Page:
The first morning, we went to Parker’s Restaurant for the breakfast buffet. Frosted, large windows, sparkling chandeliers, and white tablecloths anticipated our arrival. The service was as plush as the upholstered seats.
We were excited to be dining there because the story goes that John F. Kennedy proposed to Jaqueline Bouvier at table 40 in 1953, although some pose to differ. Either way, JFK was a legend at this hotel. His first public speech at age 6 and his announcement of his bid for congress both took place on the premise (JFK). As hopeless romantics, we toasted mimosas to the Kennedys.
In Parker’s Restaurant at the Saturday Club, Charles Dickens performed his first American public reading of A Christmas Carol and Henry Wadsworth Longfellow, his first reading of “Paul Revere’s Ride.”
Only men who typically “preferred a cigar” were allowed to partake in the revelerie. These gentlemen were a distinct group of poets, scientists, and philosophers (Trahan).
One gentleman, Charles Dickens, still embodies this hotel. A magical door to his 3rd floor suite is found in the lower level. Also from his suite, the mirror that he stared into practicing A Christmas Carol numerous times is found in the elevator bay of the 4th floor. The hotel invites guests to peer inside the glass and see who’s there.
As much as the old Parker House begged us to stay, we left to do the touristy things as first timers. We rode the Boston Hop-On Hop-Off Trolley on a rainy day. We heard the history of charming Beacon Hill, Back Bay, and North End neighborhoods. We revelled in the stories of Paul Revere’s home, Faneuil Hall, and Boston Common.
That day, we hopped off for lunch at Cheers on 84 Beacon Street. The teenage daughters rolled their eyes as we remembered Norm, Sam, Diane, Frasier, Lilith, Cliff, Woody, and Carla. We also hopped off to pay tribute to our founding fathers when we toured the USS Constitution, one of the six original warships authorized by President George Washington (USS).
On a different day, we walked the glamour of the impressive art collection at the Isabella Stewart Gardner Museum and lingered in the beautiful silence of the Boston Public Library.
Each time we left to explore, we were always welcomed back. On our last night, after another winding walk, we peered inside large windows displaying a rich mahogany bar. We entered inside The Last Hurrah, the whisky bar at the Omni Parker House. We plunged into the warm, leather seats, knowing there was one thing left to do.
The Boston Cream Pie was invented here in 1856 by the French Chef Sanzian, hired by Mr. Parker who was as passionate about his dining as his hotel (Brooks). Voila’ Boston Cream Pie, nuts, and hot toddies were our last treats of the trip.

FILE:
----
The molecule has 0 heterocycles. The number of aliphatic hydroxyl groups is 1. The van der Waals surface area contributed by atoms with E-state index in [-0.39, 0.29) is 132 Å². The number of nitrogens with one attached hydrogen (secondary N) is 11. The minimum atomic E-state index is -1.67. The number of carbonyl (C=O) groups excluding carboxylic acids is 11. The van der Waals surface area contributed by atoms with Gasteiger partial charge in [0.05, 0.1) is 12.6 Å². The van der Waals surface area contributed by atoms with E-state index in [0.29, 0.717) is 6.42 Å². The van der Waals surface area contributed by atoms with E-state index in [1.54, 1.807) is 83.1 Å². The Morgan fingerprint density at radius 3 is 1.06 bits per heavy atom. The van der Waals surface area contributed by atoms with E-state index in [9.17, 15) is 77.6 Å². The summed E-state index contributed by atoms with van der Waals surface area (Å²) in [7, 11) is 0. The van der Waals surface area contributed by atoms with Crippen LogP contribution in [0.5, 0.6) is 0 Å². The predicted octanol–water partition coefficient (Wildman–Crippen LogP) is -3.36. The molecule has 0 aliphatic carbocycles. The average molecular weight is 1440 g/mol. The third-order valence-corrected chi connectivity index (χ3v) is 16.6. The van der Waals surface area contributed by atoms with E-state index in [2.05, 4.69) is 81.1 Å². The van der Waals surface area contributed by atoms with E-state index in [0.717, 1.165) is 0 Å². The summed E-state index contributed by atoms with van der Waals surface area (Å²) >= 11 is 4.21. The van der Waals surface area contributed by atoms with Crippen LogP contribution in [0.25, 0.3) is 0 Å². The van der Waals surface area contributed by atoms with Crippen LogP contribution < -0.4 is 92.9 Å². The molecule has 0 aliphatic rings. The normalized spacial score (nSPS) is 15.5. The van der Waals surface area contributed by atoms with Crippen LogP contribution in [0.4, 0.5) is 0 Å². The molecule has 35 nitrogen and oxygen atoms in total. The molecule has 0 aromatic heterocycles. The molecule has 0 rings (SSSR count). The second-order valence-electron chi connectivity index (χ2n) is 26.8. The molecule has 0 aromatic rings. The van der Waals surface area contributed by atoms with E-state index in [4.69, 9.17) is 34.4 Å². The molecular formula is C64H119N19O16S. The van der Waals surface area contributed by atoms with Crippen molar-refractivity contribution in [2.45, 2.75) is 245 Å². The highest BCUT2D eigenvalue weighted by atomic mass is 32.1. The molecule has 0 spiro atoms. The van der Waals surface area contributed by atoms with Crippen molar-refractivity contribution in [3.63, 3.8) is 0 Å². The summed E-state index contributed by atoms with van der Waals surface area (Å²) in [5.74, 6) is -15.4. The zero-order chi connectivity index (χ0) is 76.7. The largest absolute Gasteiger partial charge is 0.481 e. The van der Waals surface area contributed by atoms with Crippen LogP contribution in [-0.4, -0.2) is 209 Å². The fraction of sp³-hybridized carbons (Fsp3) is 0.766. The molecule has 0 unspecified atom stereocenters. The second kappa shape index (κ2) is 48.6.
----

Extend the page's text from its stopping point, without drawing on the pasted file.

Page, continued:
Before slipping off to bed, we made a final visit to the sliver of a lobby gift shop down another set of narrow stairs. It was filled with modern Boston paraphernalia, and I bought freedom tea to take home.
We are thrilled and honored to have our family name part of this hotel registry and just maybe our laughter has ebbed its way into the woodwork. The Omni Parker House has a permanent place in our memories for that is what this hotel is made of. “What you are now, we once were; what we are now, you shall be” (Smithfield).
J. Rainey Page is a contributing writer for magazines. Her work has most recently been published in Bella Grace and Focus on the Family. With a Midwestern heart, she studied writing in Winona, Minnesota and currently resides in the Chicago area with her family. She will inspire you to be a gentle traveler @jraineypage on Instagram and Pinterest.
Brooks, Rebecca Beatrice. “History of the Omni Parker House Hotel.” historyofmassachussets.org. History of Massachusetts Blog. October 26, 2017. https://historyofmassachusetts.org/omni-parker-house-hotel/
“JFK and Jackie O: A Boston Proposal.” Unpacked, a blog by Omni Hotels and Resorts, February 3, 2015. Omni Hotels. https://www.omnihotels.com/blog/jfk-jackie-o-boston-proposal/
“Old South Meeting House is the place where, meeting by meeting, vote by vote, a revolution began.” Old South Meeting House, History tab. osmh.org. https://www.osmh.org/history
Pohle, Allison. “Secrets of bellmen from Boston’s most intriguing hotel.” Boston Globe, Boston Globe Media Partners, LLC, 2 Aug. 2015,
Smithfield, Brad. “There is a church in Rome lined with skeletons and a plaque that reads, “What you are now, we once were; what we are now, you shall be.” September 1, 2016, the Vintage News. https://www.thevintagenews.com/2016/09/01/there-is-a-church-in-rome-lined-with-skeletons-and-a-plaque-that-reads-what-you-are-now-we-once-were-what-we-are-now-you-shall-be/
Trahan, Erin. “New Literary Group Turns History of Boston’s Legendary ‘Saturday Club’ on its Head.” wbur.org, March 24, 2017. https://www.wbur.org/artery/2017/03/24/bostons-new-saturday-club.
“USS Constitution.” United States Navy Fact File. navy.mil. https://www.navy.mil/navydata/fact_display.asp?cid=4200&tid=100&ct=4